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Open Data Publications
A Multi-channel Anechoic Orchestra Recording of Beethoven's Symphony No. 8 op. 93 
This data set contains an excerpt of the anechoic recording of the Symphony No. 8 in F Major, Op. 93 by Ludwig van Beethoven, performed by the "Orchester Wiener Akademie" conducted by Martin Haselböck. It was recorded in the anechoic chamber of the TU Berlin.
GRAP - A Ground Truth on Room Acoustical Analysis and Perception 
A database of 35 virtual room models was created that can serve as a ground truth for the future development of room acoustical parameters beyond ISO 3382-1.
BRAS - Benchmark for Room Acoustical Simulation 
The Benchmark for Room Acoustical Simulation (BRAS) contains eleven acoustical scenes that are intended for the evaluation of room acoustical simulation software.
A Database on Musicians’ Movements During Musical Performances 
The movements of 20 musicians playing 11 different musical instruments, including all standard orchestral instruments, were captured during solo performances by means of a motion capturing system under concert-like conditions.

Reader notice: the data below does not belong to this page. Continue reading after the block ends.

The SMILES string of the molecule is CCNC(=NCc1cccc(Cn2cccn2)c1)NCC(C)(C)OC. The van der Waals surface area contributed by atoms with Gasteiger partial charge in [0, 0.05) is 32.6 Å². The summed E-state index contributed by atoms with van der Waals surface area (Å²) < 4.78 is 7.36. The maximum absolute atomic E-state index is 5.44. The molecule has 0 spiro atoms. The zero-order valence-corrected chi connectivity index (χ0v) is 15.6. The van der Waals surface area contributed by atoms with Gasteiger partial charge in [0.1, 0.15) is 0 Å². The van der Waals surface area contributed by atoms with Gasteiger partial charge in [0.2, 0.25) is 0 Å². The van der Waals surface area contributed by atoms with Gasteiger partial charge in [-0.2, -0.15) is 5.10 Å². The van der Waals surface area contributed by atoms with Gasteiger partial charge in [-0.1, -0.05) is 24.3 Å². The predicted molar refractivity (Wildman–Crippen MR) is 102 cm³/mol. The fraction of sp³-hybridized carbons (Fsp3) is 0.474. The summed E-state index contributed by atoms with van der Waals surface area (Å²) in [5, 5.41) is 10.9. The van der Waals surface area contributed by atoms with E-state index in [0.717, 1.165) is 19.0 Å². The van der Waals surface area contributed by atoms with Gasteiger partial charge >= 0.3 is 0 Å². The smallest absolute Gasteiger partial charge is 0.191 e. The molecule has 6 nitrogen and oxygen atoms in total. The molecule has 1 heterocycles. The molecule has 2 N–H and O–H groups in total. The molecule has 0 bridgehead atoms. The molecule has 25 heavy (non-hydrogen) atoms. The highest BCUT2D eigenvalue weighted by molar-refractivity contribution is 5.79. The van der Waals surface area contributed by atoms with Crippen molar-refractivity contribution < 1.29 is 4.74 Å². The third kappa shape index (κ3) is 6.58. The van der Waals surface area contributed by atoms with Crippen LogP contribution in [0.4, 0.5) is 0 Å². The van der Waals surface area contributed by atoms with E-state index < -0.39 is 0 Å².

|Autor||Ackermann, David and Böhm, Christoph and Brinkmann, Fabian and Weinzierl, Stefan|
|Journal||Acta Acustica united with Acustica|
|Zusammenfassung||Acoustic musical instruments act as dynamic sound sources communicating the expressive intentions of a performer to the audience in a dedicated spatial environment. From an acoustical point of view, the directivity of musical instruments is relevant both for the loudness and timbre of an instrument at a certain position in the audience, as well as for the spatial characteristics of the generated sound ﬁeld. Musical instruments, however, are dynamic sound sources always moved by musicians as an element of their performance on stage. This work aims at assessing the acoustical eﬀect and the perceptual relevance of these movements. For this purpose, we have recorded solo musical performances with all standard orchestral instruments with an optical motion tracking system, as well as the corresponding audio signals. The eﬀect of the movements was evaluated by analysing the spectral ﬂuctuation and the time-dependence of room acoustical parameters in a virtual acoustic environment in anechoic and reverberant conditions. In a subsequent listening test, an auralization of the static and dynamic musical performance was presented to listeners by binaural synthesis, showing that the signal-related ﬂuctuations are clearly audible both in anechoic and reverberant situations. We discuss diﬀerent approaches how to consider these eﬀects for the simulation of natural acoustic sources in virtual acoustic reality.|